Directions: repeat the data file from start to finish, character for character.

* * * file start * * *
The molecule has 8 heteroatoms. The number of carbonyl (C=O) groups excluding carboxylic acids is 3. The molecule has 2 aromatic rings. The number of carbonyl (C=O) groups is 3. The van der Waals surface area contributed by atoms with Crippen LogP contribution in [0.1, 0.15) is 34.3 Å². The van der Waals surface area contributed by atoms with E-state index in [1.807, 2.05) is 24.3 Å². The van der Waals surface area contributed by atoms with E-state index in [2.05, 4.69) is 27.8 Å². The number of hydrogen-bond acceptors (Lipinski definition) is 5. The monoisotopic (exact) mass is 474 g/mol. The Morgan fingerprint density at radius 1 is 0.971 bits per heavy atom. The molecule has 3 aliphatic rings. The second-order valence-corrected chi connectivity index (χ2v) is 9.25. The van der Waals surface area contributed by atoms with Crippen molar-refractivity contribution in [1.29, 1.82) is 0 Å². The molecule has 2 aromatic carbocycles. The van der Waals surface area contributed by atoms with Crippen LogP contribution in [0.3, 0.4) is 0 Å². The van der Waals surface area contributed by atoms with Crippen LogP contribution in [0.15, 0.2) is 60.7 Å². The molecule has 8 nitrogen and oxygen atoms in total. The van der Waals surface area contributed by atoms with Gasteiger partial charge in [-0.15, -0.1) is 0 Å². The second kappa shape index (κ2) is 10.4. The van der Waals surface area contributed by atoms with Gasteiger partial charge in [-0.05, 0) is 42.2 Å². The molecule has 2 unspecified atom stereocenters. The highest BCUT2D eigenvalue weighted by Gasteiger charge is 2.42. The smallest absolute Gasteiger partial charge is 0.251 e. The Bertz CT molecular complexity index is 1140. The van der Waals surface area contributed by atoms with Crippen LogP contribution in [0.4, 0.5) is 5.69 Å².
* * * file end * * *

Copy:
The molecule has 8 heteroatoms. The number of carbonyl (C=O) groups excluding carboxylic acids is 3. The molecule has 2 aromatic rings. The number of carbonyl (C=O) groups is 3. The van der Waals surface area contributed by atoms with Crippen LogP contribution in [0.1, 0.15) is 34.3 Å². The van der Waals surface area contributed by atoms with E-state index in [1.807, 2.05) is 24.3 Å². The van der Waals surface area contributed by atoms with E-state index in [2.05, 4.69) is 27.8 Å². The number of hydrogen-bond acceptors (Lipinski definition) is 5. The monoisotopic (exact) mass is 474 g/mol. The Morgan fingerprint density at radius 1 is 0.971 bits per heavy atom. The molecule has 3 aliphatic rings. The second-order valence-corrected chi connectivity index (χ2v) is 9.25. The van der Waals surface area contributed by atoms with Crippen molar-refractivity contribution in [1.29, 1.82) is 0 Å². The molecule has 2 aromatic carbocycles. The van der Waals surface area contributed by atoms with Crippen LogP contribution in [0.3, 0.4) is 0 Å². The van der Waals surface area contributed by atoms with Crippen LogP contribution in [0.15, 0.2) is 60.7 Å². The molecule has 8 nitrogen and oxygen atoms in total. The van der Waals surface area contributed by atoms with Gasteiger partial charge in [-0.15, -0.1) is 0 Å². The second kappa shape index (κ2) is 10.4. The van der Waals surface area contributed by atoms with Gasteiger partial charge in [-0.05, 0) is 42.2 Å². The molecule has 2 unspecified atom stereocenters. The highest BCUT2D eigenvalue weighted by Gasteiger charge is 2.42. The smallest absolute Gasteiger partial charge is 0.251 e. The Bertz CT molecular complexity index is 1140. The van der Waals surface area contributed by atoms with Crippen LogP contribution in [0.4, 0.5) is 5.69 Å².